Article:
“It’s interesting to see Narcos,” says Nissen, pausing to think. “It’s always difficult, because you see this series but you don’t necessarily read a historical book about it, so your impression will be based on something between documentary and fiction.”
“Sailing down a river, driving on crappy roads, even riding a mule into a minefield – Nissen knows the dangerous areas better than the safe areas”
He tells me that a lot of Colombians would hate the show. They’d say, We’re more than cocaine and coffee. And they are, he says, but they also can’t ignore that over 90% of all cocaine on American streets comes from Colombia.
“They have never produced as much cocaine as they are doing right now. I know they want a different reputation than Narcos, but it’s just like- it is there, it is happening, so maybe it’s time to face it a bit more.”
I ask how the Netflix series differs from the reality he saw. “I think the really high-level drug people aren’t running around with guns anymore. They’re running around in suits and maybe they’re not even living in Colombia,” he says.
“What I hear from a lot of places on the ground, including the diplomats and the people in charge at the UN anti-narcotics division, is that the drug production in Colombia has been taken over by the Mexican cartels.”
Narcos’s portrait of Colombia as a country ravaged by drugs and violence is one that tourist companies like Visit Colombia have attempted to dispel. Their tourist-targeted video shows a bikini-clad woman enjoying an empty beach and people dancing in candle-lit bars, all smiles and happy times.
It ends with a man saying, “The only risk is that you want to stay,” alluding to the genuine risk that existed in the days of Escobar. It as much as says, That was then, this is now.
Yet today, still, the question on the lips of tourists and travellers everywhere is: How safe is Colombia?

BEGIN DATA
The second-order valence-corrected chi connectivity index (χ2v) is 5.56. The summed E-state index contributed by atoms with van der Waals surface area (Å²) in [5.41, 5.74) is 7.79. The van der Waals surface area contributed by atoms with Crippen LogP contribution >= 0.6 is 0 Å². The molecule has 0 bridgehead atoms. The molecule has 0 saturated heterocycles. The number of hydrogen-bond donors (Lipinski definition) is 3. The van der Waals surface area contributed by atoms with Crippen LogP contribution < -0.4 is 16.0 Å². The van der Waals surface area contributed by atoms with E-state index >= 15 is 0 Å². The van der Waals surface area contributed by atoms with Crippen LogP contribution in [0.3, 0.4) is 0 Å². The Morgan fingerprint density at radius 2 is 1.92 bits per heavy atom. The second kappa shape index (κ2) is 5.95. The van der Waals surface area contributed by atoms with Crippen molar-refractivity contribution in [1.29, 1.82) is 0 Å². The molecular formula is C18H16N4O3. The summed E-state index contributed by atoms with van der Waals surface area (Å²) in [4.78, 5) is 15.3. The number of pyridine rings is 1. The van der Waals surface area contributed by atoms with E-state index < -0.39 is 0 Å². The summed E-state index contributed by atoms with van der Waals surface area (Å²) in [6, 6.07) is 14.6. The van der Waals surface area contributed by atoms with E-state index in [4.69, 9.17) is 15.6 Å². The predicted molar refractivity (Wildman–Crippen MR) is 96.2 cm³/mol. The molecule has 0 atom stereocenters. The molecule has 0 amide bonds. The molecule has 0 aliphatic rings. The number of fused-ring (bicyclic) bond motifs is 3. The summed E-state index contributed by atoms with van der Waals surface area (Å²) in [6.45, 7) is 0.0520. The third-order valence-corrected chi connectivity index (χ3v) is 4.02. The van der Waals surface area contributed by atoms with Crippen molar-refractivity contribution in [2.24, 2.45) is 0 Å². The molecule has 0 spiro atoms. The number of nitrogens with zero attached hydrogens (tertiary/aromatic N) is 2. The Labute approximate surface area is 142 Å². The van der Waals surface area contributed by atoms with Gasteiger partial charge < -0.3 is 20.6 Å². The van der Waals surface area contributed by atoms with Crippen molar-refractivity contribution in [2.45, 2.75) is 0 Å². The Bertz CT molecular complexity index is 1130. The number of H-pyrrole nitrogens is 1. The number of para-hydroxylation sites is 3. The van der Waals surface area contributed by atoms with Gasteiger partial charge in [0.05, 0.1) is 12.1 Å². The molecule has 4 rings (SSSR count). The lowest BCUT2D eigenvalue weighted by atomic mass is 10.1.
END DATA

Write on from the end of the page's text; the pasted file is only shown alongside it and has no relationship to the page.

In the UK Government’s official travel advice for Colombia, there’s a map in which a huge swathe is marked as “advise against all but essential travel”. None of the tourist hotspots – Bogotá, Medellín, Cartagena, Cali – fall in this zone.
It also lists a bunch of rural areas that you definitely shouldn’t go to, with the latest update mentioning a “deteriorating security situation along the Colombia-Ecuadorian border”, where there has been a spate of kidnappings. Lastly, it reassures travellers that, “Despite the high levels of crime, most visits to Colombia are trouble-free.”
Nissen has his own advice for travellers. He says to “be cautious a bit.” Some of the guys that he photographed would kill people for money. “Just make sure they get something,” he says. “Don’t ever try to fight them, don’t be brave. That’s the stupidest thing you can do, because they have far less to lose than you.”
He also says to never take a taxi from the street. Why? “Because they might take you somewhere and rob you.” I ask, What about street cabs in modern cities like Bogotá or Medellín? There too, he says, “but I wouldn’t do that in many countries.”
The best thing to do, he says, is to book a cab through an app, because then you can track it. Or ask a restaurant to call one so they will have a code. “But everyone kind of knows that, so it’s quite easy to avoid it.”
I didn’t realise that was the case, I say, and he quickly assures me that I could easily go as a tourist. “I think in Cali, Medellín, Bogotá, a lot of people are surprised at how modern and well-functioning it is,” he says.
“They have amazing restaurants. I’ve also been to the coast but not the kinds of places you want to go as a tourist. Usually, speaking with the locals, they will know everything, so they can tell you where is risky.”
Obviously Nissen saw a different side of Colombia. Journeying from one vast territory to the next, taking 14 planes, sailing down a river, driving on crappy roads, even riding a mule into a minefield, the photographer knows the dangerous areas better than the safe areas.
Despite that, he tells me Colombia is still one of his favourite countries. “I would go there with my kids,” he says, adding that he needs to do a bit more research first.
One of the last memories he shares is of when he was about to leave Colombia. He was nervous again, but this time it wasn’t because of the armed guerrillas. It was because of the anti-narcotics dogs at the airport.
“I was afraid because I had been in the cocaine lab,” he says. “Whenever you take a plane, they always have dogs at security that can smell any trace of the drugs. I was trying desperately to scrub my clothes!”
In the end he made it through. “[The cocaine producers] explained it to me, because they know very well what the dog can smell and what it can’t. They were basically telling me how to smuggle cocaine – which I never did,” he laughs. “But I always got nervous when I saw a dog at the security gate.”
Oliver Lunn is a London-based freelancer. Keep up with him on Twitter.